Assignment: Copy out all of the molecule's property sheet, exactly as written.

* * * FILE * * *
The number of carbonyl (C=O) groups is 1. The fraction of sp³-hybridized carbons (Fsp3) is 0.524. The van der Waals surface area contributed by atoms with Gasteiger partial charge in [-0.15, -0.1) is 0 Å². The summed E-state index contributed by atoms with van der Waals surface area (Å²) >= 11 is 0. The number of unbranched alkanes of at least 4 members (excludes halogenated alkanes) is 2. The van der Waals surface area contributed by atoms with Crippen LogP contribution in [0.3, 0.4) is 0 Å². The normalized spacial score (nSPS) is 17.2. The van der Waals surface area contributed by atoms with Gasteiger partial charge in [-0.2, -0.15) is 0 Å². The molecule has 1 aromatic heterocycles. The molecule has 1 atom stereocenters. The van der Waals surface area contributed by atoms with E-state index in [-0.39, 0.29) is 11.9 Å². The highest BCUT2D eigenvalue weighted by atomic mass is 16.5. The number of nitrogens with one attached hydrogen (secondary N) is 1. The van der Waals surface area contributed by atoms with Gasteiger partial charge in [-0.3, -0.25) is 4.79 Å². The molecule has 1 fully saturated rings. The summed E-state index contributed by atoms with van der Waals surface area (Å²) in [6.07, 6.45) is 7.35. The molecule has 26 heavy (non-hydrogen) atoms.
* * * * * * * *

The number of carbonyl (C=O) groups is 1. The fraction of sp³-hybridized carbons (Fsp3) is 0.524. The van der Waals surface area contributed by atoms with Gasteiger partial charge in [-0.15, -0.1) is 0 Å². The summed E-state index contributed by atoms with van der Waals surface area (Å²) >= 11 is 0. The number of unbranched alkanes of at least 4 members (excludes halogenated alkanes) is 2. The van der Waals surface area contributed by atoms with Crippen LogP contribution in [0.3, 0.4) is 0 Å². The normalized spacial score (nSPS) is 17.2. The van der Waals surface area contributed by atoms with Gasteiger partial charge in [-0.2, -0.15) is 0 Å². The molecule has 1 aromatic heterocycles. The molecule has 1 atom stereocenters. The van der Waals surface area contributed by atoms with E-state index in [-0.39, 0.29) is 11.9 Å². The highest BCUT2D eigenvalue weighted by atomic mass is 16.5. The number of nitrogens with one attached hydrogen (secondary N) is 1. The van der Waals surface area contributed by atoms with Gasteiger partial charge in [-0.3, -0.25) is 4.79 Å². The molecule has 1 fully saturated rings. The summed E-state index contributed by atoms with van der Waals surface area (Å²) in [6.07, 6.45) is 7.35. The molecule has 26 heavy (non-hydrogen) atoms.